One crucial criterion for being able to justly engage in a war is the reason, that is, the cause for doing so. Self-defense, or defense of the “vulnerable other” as Augustine wrote, gives a nation just cause. Iraq did not attack us, so the Iraq war was not in “self-defense.” The Bush administration put forward the idea of “preventive war” or “pre-emptive war” as a substitute.
Gerard Powers, Director of the Office of International Justice and Peace of the U.S. Conference of Catholic Bishops, wrote, in a joint monograph we did for the United States Institute of Peace asking whether an attack on Iraq would fulfill the criteria of Just War and found that the concept of “preventive” war is not inherently just. “Preventive war,” he argued, is at most to be used to defend against an imminent threat. Instead, the Bush administration used it to try to justify “merely potential or gathering dangers… Justifying preventive war in this way would represent a sharp departure from Just War norms.” Indeed, Cardinal Ratzinger, who then became Pope Benedict, said that “unilateral attack on Iraq” was not justified.
The leaked Justice Department White Paper on the drone program makes almost the same error in justifying killing individuals with drones as did the Bush administration to justify attacking Iraq. The “White Paper” makes reference to Just War criteria, and argues it is acceptable to kill individuals with drone strikes who pose an “imminent threat.” The problem is, the memo doesn’t limit the legality argument to what would be commonly understood as “imminent threat” and thus the justification of “self-defense,” but in fact so expands “imminent” as to redefine it completely and undercut the notion that the targeted killing is in self-defense.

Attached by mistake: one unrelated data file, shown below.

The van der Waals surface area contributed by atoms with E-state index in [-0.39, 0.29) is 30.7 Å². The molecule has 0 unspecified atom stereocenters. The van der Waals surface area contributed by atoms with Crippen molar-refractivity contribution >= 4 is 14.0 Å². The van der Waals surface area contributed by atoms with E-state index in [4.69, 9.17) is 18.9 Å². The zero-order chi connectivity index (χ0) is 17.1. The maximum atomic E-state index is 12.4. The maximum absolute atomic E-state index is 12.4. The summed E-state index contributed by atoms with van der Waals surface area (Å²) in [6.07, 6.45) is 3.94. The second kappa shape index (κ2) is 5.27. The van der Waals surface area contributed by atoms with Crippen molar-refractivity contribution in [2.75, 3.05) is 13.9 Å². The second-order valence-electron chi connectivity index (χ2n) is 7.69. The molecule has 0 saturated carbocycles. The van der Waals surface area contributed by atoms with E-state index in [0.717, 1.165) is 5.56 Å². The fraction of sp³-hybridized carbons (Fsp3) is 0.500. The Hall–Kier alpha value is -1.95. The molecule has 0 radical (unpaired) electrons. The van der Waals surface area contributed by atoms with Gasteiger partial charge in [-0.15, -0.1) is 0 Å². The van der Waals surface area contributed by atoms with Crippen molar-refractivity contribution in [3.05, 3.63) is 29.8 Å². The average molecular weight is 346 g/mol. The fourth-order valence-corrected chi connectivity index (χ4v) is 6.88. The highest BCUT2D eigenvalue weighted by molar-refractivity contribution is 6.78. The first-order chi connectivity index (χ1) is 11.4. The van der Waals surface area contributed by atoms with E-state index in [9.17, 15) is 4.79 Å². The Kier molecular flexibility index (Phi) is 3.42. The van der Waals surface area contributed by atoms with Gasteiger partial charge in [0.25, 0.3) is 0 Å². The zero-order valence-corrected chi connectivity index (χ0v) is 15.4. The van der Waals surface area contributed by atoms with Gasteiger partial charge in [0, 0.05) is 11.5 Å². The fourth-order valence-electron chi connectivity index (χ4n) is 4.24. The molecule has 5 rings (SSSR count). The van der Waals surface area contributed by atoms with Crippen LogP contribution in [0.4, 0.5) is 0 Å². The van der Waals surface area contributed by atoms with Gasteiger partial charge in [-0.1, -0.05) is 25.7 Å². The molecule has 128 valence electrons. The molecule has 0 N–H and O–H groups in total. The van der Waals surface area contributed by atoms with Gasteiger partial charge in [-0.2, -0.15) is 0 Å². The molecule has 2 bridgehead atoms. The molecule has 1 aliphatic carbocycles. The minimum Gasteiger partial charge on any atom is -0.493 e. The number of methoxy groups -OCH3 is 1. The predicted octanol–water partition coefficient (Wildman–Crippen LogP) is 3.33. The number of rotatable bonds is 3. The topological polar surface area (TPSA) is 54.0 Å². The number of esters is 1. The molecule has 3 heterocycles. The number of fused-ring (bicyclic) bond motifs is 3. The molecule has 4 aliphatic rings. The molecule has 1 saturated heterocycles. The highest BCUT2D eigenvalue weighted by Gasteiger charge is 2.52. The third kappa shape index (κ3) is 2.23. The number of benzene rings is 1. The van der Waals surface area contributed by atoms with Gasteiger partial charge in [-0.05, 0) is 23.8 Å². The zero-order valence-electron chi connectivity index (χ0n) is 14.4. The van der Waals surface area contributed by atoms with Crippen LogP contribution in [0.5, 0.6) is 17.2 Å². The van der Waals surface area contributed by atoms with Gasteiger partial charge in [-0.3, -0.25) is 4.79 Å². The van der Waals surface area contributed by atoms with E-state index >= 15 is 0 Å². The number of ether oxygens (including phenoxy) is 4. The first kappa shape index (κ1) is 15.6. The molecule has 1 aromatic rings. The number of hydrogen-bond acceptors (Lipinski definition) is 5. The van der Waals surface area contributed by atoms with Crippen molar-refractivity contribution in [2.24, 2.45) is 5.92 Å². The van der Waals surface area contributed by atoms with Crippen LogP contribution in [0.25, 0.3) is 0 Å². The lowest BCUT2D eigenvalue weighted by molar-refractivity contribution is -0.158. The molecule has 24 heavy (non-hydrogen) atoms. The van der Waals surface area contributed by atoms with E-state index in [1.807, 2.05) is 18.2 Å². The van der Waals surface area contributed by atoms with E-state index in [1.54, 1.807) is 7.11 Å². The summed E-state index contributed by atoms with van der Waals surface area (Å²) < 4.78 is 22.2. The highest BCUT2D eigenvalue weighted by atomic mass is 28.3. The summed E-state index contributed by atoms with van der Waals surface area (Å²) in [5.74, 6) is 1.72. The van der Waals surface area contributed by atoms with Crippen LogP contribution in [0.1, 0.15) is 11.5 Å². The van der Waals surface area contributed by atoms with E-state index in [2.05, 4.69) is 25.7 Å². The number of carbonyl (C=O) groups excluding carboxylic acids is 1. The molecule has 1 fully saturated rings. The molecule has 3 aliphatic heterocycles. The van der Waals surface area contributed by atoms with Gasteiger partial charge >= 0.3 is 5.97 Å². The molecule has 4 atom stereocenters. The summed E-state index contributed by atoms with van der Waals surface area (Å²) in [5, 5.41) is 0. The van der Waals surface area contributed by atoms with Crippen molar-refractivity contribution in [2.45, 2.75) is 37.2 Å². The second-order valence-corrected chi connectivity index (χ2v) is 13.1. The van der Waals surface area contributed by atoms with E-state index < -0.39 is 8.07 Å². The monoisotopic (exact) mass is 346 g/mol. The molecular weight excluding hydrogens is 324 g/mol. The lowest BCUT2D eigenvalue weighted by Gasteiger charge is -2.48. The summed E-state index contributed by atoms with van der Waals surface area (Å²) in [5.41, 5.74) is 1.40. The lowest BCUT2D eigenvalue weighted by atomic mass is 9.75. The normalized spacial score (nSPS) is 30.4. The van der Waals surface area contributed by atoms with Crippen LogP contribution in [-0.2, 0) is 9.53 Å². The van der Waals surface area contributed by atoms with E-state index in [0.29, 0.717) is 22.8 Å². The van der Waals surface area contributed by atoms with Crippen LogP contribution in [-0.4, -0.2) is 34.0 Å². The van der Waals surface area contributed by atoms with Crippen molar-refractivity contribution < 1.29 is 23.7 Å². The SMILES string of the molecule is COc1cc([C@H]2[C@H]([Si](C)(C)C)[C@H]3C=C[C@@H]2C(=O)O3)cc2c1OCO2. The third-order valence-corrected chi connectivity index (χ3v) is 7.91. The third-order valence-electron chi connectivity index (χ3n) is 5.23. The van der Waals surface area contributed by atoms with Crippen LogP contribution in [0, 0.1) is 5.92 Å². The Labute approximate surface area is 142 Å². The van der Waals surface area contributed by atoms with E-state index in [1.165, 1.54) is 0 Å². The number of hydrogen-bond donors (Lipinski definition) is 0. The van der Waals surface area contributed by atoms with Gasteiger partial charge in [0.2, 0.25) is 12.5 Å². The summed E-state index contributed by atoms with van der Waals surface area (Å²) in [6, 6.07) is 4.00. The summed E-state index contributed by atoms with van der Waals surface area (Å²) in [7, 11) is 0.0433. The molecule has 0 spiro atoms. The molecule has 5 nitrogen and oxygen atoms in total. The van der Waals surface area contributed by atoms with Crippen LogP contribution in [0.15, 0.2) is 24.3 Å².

The “White Paper” states, “First, the definition that an operational leader present an ‘imminent’ threat against the United States does not require the United States to have clear evidence that a specific attack on U.S. persons and interests will take place in the immediate future.”
The “immediate future” is the very definition of “imminent.” How can it mean anything else? But this twisting of definitions to fit expediency is now a familiar refrain in justification for the use of lethal violence by the U.S. abroad in the last decade. We saw it in the redefinitions of “imminent” threat in the Bush administration’s justification for the attack on Iraq.
There were no weapons of mass destruction.
It has become increasingly clear President Bush and others in his administration knew Saddam Hussein did not possess weapons of mass destruction. “On Sept. 18, 2002, CIA director George Tenet briefed President Bush in the Oval Office on top-secret intelligence that Saddam Hussein did not have weapons of mass destruction, according to two former senior CIA officers,” wrote Sidney Blumenthal for Salon in 2007.
The “WMD” were a pretext, in my view, as merely saying ‘we want to reshape the Middle East’ would not have been a sufficient reason to convince Americans to attack a country that had not attacked us.